Palo Alto and other government officials have so far been fighting an uphill battle to decrease airplane noise over their cities. For nearly 20 years, Palo Alto officials have been trying to join the San Francisco International Airport Community Roundtable, a group that represents 19 cities within San Mateo County; San Francisco and San Mateo counties; the San Francisco Airport Commission; and The Association of Governments of San Mateo County Airport Land Use Committee.
Palo Alto officials pushed to join the roundtable and become voting members in 1997 but were rejected. Mayor Nancy Shepherd attended the roundtable's June 4, 2014, meeting and again requested the city be allowed to join. The city was again rejected. A July 22 subcommittee meeting that included the Airport Land Use Committee, cities of Pacifica, Redwood City, Portola Valley, SFO Airport Director John Martin and the San Francisco Mayor's Office recommended the roundtable not take a vote on including Palo Alto. Doing so would mean that each city would have to take the issue to their voters and then vote as a group to change their bylaws to allow Palo Alto, a cumbersome process.
Instead, they recommended the city continue to attend the roundtable meetings to voice its concerns and participate on a regional level through the Association of Bay Area Government's Regional Airport Planning Committee. But that committee has been largely ineffective, the subcommittee noted, having canceled its last meetings in April and July. It has not met since October 2013, and the last year it met regularly was in 2011.
The subcommittee also recommended helping Palo Alto and Santa Clara County create their own roundtable organization to focus on aircraft noise "from general aviation or commercial activity in the county or from the region's other airports."
"They are the only county with a major commercial service airport in the Bay Area that does not have an airport-focused noise organization with elected officials and appointed staff," the subcommittee noted, referencing Norman Y. Mineta San Jose International Airport.
Shepherd was philosophical about the snubbing.
"I threw them the whole kitchen sink," she said, noting that Palo Alto has fought battles for other cities because it has a full legal staff and should receive support on the airplane issue.
But she noted the SFO Roundtable might not be the best avenue for redress anyway. A June 2011 San Mateo County grand jury report found the roundtable's effectiveness in representing residents impacted by aircraft noise and vibration was largely ineffective and was diminishing.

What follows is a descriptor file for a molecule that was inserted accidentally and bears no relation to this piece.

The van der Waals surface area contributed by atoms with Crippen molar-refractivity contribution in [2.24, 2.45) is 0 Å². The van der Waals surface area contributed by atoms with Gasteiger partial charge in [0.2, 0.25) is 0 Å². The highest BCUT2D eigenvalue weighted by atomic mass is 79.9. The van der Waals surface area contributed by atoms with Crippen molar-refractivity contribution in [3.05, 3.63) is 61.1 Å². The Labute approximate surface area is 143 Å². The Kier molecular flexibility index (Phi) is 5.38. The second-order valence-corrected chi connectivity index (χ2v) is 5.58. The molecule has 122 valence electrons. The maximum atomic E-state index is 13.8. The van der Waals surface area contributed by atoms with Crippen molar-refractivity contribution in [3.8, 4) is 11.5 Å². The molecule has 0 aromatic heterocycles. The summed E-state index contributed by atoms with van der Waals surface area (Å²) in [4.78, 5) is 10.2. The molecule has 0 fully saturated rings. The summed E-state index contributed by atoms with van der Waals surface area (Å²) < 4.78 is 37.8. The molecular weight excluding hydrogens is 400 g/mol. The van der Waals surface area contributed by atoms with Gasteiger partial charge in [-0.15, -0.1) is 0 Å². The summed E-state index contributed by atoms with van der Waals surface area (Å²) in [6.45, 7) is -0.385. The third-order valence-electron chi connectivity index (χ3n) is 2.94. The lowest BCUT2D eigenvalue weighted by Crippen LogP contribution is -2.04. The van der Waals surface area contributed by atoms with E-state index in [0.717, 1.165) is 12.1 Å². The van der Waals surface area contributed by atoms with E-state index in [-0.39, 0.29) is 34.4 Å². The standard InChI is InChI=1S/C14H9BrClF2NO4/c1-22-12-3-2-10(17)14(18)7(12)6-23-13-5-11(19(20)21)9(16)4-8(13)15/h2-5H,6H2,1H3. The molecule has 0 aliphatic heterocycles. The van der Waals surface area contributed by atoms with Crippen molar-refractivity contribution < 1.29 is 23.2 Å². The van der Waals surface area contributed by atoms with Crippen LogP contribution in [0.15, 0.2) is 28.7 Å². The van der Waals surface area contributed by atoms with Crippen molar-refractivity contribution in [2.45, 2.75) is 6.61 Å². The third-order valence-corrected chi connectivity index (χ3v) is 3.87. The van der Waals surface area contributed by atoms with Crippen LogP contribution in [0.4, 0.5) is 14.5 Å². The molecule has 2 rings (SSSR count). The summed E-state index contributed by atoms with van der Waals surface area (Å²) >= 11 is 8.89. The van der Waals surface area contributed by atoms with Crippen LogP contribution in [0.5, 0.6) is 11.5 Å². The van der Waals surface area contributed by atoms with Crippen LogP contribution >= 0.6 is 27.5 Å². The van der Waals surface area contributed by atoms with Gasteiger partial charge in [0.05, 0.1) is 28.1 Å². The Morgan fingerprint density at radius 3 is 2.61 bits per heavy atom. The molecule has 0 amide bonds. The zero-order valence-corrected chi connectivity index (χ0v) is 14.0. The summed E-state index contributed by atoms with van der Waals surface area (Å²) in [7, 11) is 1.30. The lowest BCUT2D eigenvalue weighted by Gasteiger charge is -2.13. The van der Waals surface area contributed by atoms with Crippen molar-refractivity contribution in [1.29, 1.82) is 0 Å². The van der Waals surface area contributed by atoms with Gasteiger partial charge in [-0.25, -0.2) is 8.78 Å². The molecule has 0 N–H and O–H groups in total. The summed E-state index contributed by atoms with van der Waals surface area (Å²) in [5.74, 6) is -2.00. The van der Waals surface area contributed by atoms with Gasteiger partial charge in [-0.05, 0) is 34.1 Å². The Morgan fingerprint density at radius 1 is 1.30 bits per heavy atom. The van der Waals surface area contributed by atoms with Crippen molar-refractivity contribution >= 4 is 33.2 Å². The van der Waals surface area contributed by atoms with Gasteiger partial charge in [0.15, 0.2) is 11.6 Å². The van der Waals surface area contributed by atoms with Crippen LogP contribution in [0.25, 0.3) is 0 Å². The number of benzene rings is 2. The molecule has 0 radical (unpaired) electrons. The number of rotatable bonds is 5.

"County officials need to make noise about aircraft noise," the grand jury titled its report.
The grand jury found that the roundtable's bylaws do not require the chair or vice chair be an elected representative of a member city, nor does it allow for any membership or committee representation by individual members of the community.
The grand jury also recommended that severely impacted cities form citizen advisory groups to work with their appointed representative on the roundtable to identify and reduce aircraft noise. And "neither County of San Mateo nor the San Francisco Airport Commission exercise their authority to issue fines and sanctions for noise violations despite frequent and repetitive failures to comply with standards," the grand jury noted.
Shepherd said she is now looking for a more strategic approach, "rather than demanding to be part of the noise roundtable and get no advocacy from them."
She will ask for the City Council's Policy and Services Committee to look into how to best define the problem and which agencies to approach.
"All of this is good timing, since we're going to have to come up with a new mechanism with our own airport," she said, now that the city has taken over ownership of the Palo Alto Municipal Airport.
Airport Manager Andrew Swanson said the city is only in the beginning stages of figuring out what the future Palo Alto Airport will look like -- whether to bring in outside management, for example. Flights are up this year, hovering around 180,000, he said.
Palo Alto Airport uses noise-abatement procedures developed by Santa Clara County, with most takeoffs making a turn out over the San Francisco Bay. When there is a fog bank, flights are routed around the municipal golf course and U.S. Highway 101, which does create more noise over Palo Alto and East Palo Alto, he said.
Swanson, who worked with SFO on noise and air-traffic trends, said that with the good economy, residents can expect air-traffic increases.
"It seems to correlate with the economy. There's definitely a direct relationship," he said.
Airplane noise has become an issue throughout the country, particularly as the FAA's NextGen satellite-control upgrades have rolled out, which many residents say has exacerbated the problem.
On Oct. 3, Congresswoman Anna Eshoo announced her membership in the Congressional Quiet Skies Caucus. The caucus will raise awareness of the issue and will work to find meaningful solutions to the problem, a spokesperson said. The caucus consists of members of Congress from across the country whose constituents are adversely affected by incidents of airplane and helicopter noise.
In September, Eshoo and 25 members of Congress indicated their disappointment with the FAA's handling of aircraft noise and failure to update a decades-old noise limit.
"Airports are epicenters of economic growth, but the noise from aircraft can make them pesky neighbors for many residents who live near them, including many of my constituents. The creation of the Quiet Skies Caucus provides a forum to advance solutions that abate aircraft noise in our communities," she said in a statement.